The embodiment of FIG. 2 is less preferred than that of FIG. 1, because it creates difficulties in properly connecting the conduit between the heat exchanger 22 and demister 12. However, technically speaking, the embodiment illustrated in this FIG. 2 is essentially the same as my embodiment of FIG. 1, the tilted conduit 30 having the same effect as my dam 26. In this figure, the same numerals have been used for structure which is the same as in FIG. 1. The only difference in this embodiment is the presence of the conduit 30 which tilts back toward the demister such that the eutectic depositing in this conduit drains back and into eutectic return pipe 27 without the need of any dam (like dam 26) protruding into the flow cross section of the conduit.
It will be understood that the above description of the present invention is susceptible to various modifications, changes, and adaptations and the same are intended to be comprehended within the meaning and range of equivalents of the appended claims.
FIG. 1 is a schematic illustration of one embodiment of the invention.
FIG. 2 is a schematic illustration of a second embodiment of the invention.
The present invention relates to gas treating methods, in particular a method for cooling a gas below the onset of solidification of a liquid in the gas without ending up with solidified liquid plugging the system.
U.S. Pat. No. 3,904,494 entitled "Effluent Gas Recycling and Recovery in Electrolytic Cells for Production of Aluminum from Aluminum Chloride", issued Sept. 9, 1975 in the names of Stanley C. Jacobs and Ronald C. Schoener discloses a system for treating the gas emitted from a cell in which aluminum is being produced by the electrolysis of aluminum chloride. The system includes a demister. The gas coming off the cell is cooled until certain constituents in the gas condense in the form of a mist, i.e. liquid droplets suspended in the gas. The function of the demister is to remove this mist from the gas. The gas then proceeds from the demister to, for example, a shell-and-tube heat exchanger where the gas is cooled further to begin collection of solid aluminum chloride. The nature of aluminum chloride is such that it can move from the gaseous state directly to the solid state under appropriate pressure conditions, for example, atmospheric pressure.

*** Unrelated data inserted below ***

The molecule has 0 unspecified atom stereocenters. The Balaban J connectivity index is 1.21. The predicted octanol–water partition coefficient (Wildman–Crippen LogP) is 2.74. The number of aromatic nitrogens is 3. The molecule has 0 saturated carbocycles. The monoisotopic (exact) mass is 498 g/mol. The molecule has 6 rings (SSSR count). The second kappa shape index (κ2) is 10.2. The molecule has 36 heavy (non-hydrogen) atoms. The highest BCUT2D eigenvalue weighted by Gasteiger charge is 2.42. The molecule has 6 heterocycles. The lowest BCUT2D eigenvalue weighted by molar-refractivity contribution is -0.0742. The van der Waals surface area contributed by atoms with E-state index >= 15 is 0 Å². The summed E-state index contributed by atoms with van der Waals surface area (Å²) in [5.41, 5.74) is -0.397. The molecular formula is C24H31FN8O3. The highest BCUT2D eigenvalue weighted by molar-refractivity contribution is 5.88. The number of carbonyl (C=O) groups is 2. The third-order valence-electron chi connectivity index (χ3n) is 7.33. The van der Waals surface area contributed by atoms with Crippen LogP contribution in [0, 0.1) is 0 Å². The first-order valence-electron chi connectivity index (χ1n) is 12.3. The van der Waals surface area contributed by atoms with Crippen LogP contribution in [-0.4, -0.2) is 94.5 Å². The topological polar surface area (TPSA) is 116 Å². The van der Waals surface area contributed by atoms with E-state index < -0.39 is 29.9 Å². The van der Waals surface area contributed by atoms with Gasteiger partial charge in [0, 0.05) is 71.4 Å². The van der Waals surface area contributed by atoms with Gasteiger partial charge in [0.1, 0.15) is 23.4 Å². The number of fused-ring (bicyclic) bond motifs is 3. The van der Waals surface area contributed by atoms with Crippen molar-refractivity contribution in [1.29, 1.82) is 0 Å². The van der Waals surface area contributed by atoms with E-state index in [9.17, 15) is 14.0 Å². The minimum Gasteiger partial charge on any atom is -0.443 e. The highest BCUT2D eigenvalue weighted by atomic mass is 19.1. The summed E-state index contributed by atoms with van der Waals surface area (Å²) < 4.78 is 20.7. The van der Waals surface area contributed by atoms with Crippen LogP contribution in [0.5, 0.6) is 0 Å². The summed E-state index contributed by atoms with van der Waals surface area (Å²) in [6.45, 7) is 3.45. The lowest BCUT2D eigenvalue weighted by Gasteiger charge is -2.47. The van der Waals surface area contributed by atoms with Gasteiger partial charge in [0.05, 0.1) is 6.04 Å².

A problem that existed for a long time in experiments on this system was that, no matter how seemingly perfect the demister was made, there always seemed to be some liquid that did not get trapped in the demister. This liquid would settle out in the conduit joining the demister with the shell-and-tube heat exchanger, and it would then drain from the conduit down into the top of the shell-and-tube heat exchanger, thence to begin plugging up the heat exchanger tubes as the liquid became solid under the temperature conditions existing in the shell-and-tube heat exchanger. Considerable time and money were spent in trying to solve this problem by perfecting the demister.
It is an object of the invention to provide a technique by which the above problem of never being able to adequately perfect the demister is overcome.
This as well as other objects which will become apparent in the discussion which follows are achieved according to the present invention by providing a method of treating a gas containing liquid substance, including the steps of separating liquid substance from the gas, sending the gas from the separating step to a cooling step, then, in the cooling step, cooling the gas to a temperature below the onset of solidification in said liquid substance, wherein the improvement comprises removing a remaining amount of liquid substance, which remains in the gas following the step of separating and which collects in the step of sending, before such remaining amount reaches the step of cooling and accumulates as solidified liquid in the cooling step, where it would contribute to a clogging of a heat exchanger employed in the cooling step.